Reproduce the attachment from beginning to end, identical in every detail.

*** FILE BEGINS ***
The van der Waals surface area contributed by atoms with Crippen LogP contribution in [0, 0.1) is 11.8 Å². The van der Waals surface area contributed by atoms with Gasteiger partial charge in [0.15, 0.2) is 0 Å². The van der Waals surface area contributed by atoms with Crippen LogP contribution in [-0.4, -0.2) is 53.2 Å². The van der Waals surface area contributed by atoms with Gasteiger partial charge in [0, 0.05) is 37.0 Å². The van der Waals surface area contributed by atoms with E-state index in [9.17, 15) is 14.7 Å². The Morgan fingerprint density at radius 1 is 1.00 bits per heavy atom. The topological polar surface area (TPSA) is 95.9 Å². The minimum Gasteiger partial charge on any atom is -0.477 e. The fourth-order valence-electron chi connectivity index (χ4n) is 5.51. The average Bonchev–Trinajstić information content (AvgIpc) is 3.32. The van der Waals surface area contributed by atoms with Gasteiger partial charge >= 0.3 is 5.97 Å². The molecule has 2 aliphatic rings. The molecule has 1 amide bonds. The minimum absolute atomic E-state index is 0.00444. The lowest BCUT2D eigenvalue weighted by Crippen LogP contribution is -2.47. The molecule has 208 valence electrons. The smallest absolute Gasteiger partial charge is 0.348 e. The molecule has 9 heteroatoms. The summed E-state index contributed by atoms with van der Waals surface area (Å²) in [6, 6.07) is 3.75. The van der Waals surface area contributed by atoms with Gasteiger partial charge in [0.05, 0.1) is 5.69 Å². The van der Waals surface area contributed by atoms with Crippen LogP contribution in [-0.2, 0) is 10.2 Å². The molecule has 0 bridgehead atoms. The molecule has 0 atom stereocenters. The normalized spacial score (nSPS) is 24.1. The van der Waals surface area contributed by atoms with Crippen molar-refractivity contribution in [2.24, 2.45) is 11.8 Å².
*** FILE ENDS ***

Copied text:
The van der Waals surface area contributed by atoms with Crippen LogP contribution in [0, 0.1) is 11.8 Å². The van der Waals surface area contributed by atoms with Gasteiger partial charge in [0.15, 0.2) is 0 Å². The van der Waals surface area contributed by atoms with Crippen LogP contribution in [-0.4, -0.2) is 53.2 Å². The van der Waals surface area contributed by atoms with Gasteiger partial charge in [0, 0.05) is 37.0 Å². The van der Waals surface area contributed by atoms with E-state index in [9.17, 15) is 14.7 Å². The Morgan fingerprint density at radius 1 is 1.00 bits per heavy atom. The topological polar surface area (TPSA) is 95.9 Å². The minimum Gasteiger partial charge on any atom is -0.477 e. The fourth-order valence-electron chi connectivity index (χ4n) is 5.51. The average Bonchev–Trinajstić information content (AvgIpc) is 3.32. The van der Waals surface area contributed by atoms with Gasteiger partial charge >= 0.3 is 5.97 Å². The molecule has 2 aliphatic rings. The molecule has 1 amide bonds. The minimum absolute atomic E-state index is 0.00444. The lowest BCUT2D eigenvalue weighted by Crippen LogP contribution is -2.47. The molecule has 208 valence electrons. The smallest absolute Gasteiger partial charge is 0.348 e. The molecule has 9 heteroatoms. The summed E-state index contributed by atoms with van der Waals surface area (Å²) in [6, 6.07) is 3.75. The van der Waals surface area contributed by atoms with Gasteiger partial charge in [0.05, 0.1) is 5.69 Å². The van der Waals surface area contributed by atoms with Crippen LogP contribution in [-0.2, 0) is 10.2 Å². The molecule has 0 bridgehead atoms. The molecule has 0 atom stereocenters. The normalized spacial score (nSPS) is 24.1. The van der Waals surface area contributed by atoms with Crippen molar-refractivity contribution in [2.24, 2.45) is 11.8 Å².